It is a judge's job to carefully weigh competing interests and strike a delicate, perhaps imperfect, balance between those competing interests. That is what the court has done in this case. Obviously, the dissenting justice disagrees. But as Roscoe Pound, Dean Emeritus of the Harvard Law School, has written:
The opinions of the judge of the highest court of a state are no place for intemperate denunciation of the judge's colleagues, violent invective, attributing of bad motives to the majority of the court, and insinuations of incompetence, negligence, prejudice, or obtuseness of fellow members of the court.
Roscoe Pound, Cacoethes Dissentiendi: The Heated Judicial Dissent, 39 A.B.A.J. 794, 795 (Sept. 1953). The dissenting justice's remarks represent another example of an unfortunate tendency toward intolerance for honest differences of legal opinion on this court.
See e.g., Boyles v. Kerr, 1992 WL 353277 (Tex. 1992) (Doggett, J., dissenting) ("the majority rewrites Texas law and recants the respect for human dignity affirmed by this court in St. Elizabeth Hospital [ v. Garrard, 730 S.W.2d 649 (Tex. 1987) ]"); Elabaor v. Smith, 845 S.W.2d 240 (Tex. 1992) (Doggett, J., dissenting) ("plunging helter-skelter into uncharted territory to save another medical doctor that a jury found to have committed malpractice, the majority writes without regard to the chaotic effect of its ruling. . . ."); Russell v. Ingersoll-Rand, 841 S.W.2d 343 (Tex. 1992) (Doggett, J., dissenting) ("henceforth any action for the death of a loved one can be barred before it accrues. . . . That is the objective of another injustice committed by a majority that is not slowed in the slightest either by a statute . . . or its own recent writing to the contrary"); Walker v. Packer, 827 S.W.2d 833, 846 (Tex. 1992) (Doggett, J., dissenting) ("many judicial excesses far beyond the scope of anything alleged in this particular case will henceforth receive only an official nod and wink from the Texas Supreme Court"); Stewart Title Guar. Co. v. Sterling, 822 S.W.2d 1, 13 (Tex. 1991) (Doggett, J., dissenting) ("The court's growing fear that victims of injustice will get too much justice causes it to confer a windfall on wrongdoers"); Moreno v. Sterling Drug, Inc., 787 S.W.2d 348, 367 (Tex. 1990) (Doggett, J., dissenting) ("the court's opinion can rightly be recorded as one of the most anti-family decisions in recent memory").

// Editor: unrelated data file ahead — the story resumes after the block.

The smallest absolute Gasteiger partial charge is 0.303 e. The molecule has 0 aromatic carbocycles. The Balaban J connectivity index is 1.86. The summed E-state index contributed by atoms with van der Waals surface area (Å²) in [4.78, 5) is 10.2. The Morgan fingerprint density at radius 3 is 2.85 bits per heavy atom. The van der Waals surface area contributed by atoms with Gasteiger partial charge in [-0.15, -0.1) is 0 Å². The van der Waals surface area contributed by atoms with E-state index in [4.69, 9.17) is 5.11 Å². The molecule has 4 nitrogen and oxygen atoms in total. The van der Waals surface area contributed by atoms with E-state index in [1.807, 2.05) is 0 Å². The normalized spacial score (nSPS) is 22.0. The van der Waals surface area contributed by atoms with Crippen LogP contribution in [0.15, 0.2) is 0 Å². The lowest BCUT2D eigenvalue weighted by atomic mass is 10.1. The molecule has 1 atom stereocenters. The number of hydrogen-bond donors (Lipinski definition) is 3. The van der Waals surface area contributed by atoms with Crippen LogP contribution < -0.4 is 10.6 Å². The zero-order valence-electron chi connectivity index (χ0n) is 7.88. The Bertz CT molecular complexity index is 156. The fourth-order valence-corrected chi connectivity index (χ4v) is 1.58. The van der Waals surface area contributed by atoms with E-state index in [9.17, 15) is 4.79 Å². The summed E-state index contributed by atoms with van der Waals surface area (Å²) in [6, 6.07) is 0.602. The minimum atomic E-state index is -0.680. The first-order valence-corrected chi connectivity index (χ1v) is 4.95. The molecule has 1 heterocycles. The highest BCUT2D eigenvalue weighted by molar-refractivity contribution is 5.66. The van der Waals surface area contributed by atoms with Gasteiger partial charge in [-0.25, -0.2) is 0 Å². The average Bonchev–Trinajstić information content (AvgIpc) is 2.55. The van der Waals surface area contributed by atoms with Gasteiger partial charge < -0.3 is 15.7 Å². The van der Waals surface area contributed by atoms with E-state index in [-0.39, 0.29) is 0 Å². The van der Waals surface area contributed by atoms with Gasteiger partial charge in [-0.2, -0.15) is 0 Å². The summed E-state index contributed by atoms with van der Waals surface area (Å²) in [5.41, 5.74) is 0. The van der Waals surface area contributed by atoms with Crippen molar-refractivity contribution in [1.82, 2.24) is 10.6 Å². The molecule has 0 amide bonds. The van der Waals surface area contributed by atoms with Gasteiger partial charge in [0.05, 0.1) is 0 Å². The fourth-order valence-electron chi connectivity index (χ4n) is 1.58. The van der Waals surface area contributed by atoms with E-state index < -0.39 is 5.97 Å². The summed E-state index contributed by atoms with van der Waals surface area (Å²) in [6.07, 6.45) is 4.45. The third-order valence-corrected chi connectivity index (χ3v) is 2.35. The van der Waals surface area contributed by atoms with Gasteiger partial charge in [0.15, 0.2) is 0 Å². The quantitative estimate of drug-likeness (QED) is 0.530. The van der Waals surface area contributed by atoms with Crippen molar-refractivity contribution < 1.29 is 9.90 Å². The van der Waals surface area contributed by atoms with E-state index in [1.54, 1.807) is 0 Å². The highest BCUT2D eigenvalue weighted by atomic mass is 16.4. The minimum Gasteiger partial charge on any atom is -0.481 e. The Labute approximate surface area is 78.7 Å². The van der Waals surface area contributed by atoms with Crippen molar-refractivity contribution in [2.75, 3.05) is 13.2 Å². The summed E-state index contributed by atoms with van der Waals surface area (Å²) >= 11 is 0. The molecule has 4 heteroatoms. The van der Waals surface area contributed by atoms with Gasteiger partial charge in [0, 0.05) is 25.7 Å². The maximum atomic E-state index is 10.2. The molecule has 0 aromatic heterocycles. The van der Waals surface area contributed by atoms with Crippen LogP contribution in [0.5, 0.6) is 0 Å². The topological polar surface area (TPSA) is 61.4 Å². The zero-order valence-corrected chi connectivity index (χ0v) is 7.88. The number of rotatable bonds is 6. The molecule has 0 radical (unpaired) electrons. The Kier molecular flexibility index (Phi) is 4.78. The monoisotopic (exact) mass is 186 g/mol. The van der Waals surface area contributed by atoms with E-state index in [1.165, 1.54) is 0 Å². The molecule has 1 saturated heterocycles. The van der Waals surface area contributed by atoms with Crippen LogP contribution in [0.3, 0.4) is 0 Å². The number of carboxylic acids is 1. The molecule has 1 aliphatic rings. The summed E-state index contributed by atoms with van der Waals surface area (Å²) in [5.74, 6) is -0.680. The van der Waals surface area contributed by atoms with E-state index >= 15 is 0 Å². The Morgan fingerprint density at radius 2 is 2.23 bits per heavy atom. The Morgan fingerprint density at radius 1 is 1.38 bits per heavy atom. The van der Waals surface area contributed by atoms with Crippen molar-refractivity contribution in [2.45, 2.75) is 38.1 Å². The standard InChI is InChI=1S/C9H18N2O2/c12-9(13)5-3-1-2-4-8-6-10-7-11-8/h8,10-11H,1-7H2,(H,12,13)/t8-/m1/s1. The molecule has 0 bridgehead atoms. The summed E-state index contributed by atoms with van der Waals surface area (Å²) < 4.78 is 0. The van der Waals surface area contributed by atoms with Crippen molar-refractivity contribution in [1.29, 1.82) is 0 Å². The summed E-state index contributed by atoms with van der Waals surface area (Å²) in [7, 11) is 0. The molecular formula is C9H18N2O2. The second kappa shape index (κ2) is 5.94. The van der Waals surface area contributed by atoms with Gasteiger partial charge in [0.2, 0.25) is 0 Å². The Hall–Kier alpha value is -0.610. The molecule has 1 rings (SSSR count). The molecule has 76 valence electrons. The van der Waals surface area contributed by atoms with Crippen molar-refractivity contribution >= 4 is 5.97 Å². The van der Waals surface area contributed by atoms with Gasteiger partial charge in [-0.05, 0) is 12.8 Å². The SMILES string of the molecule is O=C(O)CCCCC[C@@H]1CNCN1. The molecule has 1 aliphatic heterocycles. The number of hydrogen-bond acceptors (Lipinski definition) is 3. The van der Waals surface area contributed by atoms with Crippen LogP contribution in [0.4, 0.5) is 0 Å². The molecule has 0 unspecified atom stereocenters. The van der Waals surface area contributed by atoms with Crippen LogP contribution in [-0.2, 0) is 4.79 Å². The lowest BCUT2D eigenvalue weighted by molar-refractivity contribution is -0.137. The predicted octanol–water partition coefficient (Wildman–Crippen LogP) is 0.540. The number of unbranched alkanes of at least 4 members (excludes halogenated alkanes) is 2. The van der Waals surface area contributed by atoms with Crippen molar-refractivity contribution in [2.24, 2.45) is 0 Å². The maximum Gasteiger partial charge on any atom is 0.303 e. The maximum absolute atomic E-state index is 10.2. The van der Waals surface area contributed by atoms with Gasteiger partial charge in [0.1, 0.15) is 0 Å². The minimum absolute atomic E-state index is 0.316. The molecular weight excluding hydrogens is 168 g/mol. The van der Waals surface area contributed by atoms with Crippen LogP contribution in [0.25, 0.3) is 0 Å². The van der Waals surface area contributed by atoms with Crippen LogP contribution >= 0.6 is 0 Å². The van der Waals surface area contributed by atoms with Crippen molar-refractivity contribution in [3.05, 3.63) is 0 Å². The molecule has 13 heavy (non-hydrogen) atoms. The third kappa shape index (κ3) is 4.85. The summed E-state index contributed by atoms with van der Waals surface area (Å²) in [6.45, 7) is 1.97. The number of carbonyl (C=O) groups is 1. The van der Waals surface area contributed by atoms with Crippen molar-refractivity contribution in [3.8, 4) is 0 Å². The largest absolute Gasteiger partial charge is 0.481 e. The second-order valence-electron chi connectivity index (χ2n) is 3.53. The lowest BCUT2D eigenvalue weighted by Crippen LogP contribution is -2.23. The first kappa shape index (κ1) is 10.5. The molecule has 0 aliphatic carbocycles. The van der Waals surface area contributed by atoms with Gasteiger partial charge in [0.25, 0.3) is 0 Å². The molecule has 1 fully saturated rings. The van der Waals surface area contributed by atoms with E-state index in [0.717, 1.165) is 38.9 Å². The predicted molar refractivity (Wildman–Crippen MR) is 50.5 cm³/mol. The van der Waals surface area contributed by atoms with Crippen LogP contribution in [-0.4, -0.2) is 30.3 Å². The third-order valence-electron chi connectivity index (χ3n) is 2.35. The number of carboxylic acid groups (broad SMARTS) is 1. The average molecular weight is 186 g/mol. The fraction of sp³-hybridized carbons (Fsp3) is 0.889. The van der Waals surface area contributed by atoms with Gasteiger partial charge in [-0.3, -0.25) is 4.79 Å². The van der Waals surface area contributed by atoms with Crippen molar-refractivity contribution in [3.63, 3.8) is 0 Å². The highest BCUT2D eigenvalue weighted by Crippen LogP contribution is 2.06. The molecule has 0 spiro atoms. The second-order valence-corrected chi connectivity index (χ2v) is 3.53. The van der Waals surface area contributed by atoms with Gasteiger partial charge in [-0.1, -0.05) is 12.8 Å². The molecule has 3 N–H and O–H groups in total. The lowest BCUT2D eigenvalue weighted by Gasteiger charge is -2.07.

HECHT, J., joins this concurring opinion on motion for rehearing.
DISSENTING OPINION ON MOTION FOR REHEARING
I concur with the Court's disposition regarding the tort of intentional infliction of emotional distress. However, I disagree that this case should be remanded for trial on a cause of action that we have not expressly recognized in Texas. As the Court recently stated in Westgate, Ltd v. State, 843 S.W.2d 448, 455 (Tex. 1992): "We have located no other case where this Court ordered a remand to allow the losing party to pursue a legal theory not recognized under Texas law. Indeed, such a remand would not be in the interest of justice, as it would subject the prevailing party to a second trial on an uncertain legal theory." Westgate should be applied today to render, rather than remand, this case.
The plurality opinion leaves the fundamental issue of the existence of the tort of false light invasion of privacy completely unresolved. I would reach this important issue, and expressly reject this tort because it duplicates the tort of defamation and lacks many of the procedural limitations that accompany a cause of action for defamation.
The common law action for invasion of privacy was developed on the basis of an early law review article, Samuel D. Warren Louis D. Brandeis, The Right to Privacy, 4 HARV.L.REV. 193 (1890). Warren and Brandeis stated that their purpose in writing the article was "to consider whether the existing law affords a principle which can properly be invoked to protect the privacy of the individual; and, if it does, what the nature and extent of such protection is." Id. at 197. Dean Prosser described their methodology as follows:
The dissent bemoans the "assault on the right to privacy;" states that the right to privacy "encompasses a broad range of personal rights, from a married couple's determination to use contraceptives to a woman's decision whether or not to terminate her pregnancy;" and claims that "the right of privacy is intricately woven into the fabric of our constitutional and common law." 844 S.W.2d at 213-214. Such claims grossly mischaracterize the effect of the writings today. The right of privacy recognized under the United States Constitution in Roe v. Wade, 410 U.S. 113, 93 S.Ct. 705, 35 L.Ed.2d 147 (1973), and Griswold v. Connecticut, 381 U.S. 479, 85 S.Ct. 1678, 14 L.Ed.2d 510 (1965), is not even implicated in this case since Diamond Shamrock is purely a private corporation. Federal constitutional guarantees only apply against "state actors" — such guarantees do not apply against private individuals unless the individuals are performing a governmental function or the state encourages or coerces the actions of the individuals. See Blum v. Yaretsky, 457 U.S. 991, 102 S.Ct. 2777, 73 L.Ed.2d 534 (1982). Mendez has not alleged that Diamond Shamrock is a state actor, nor could he under the facts of this case.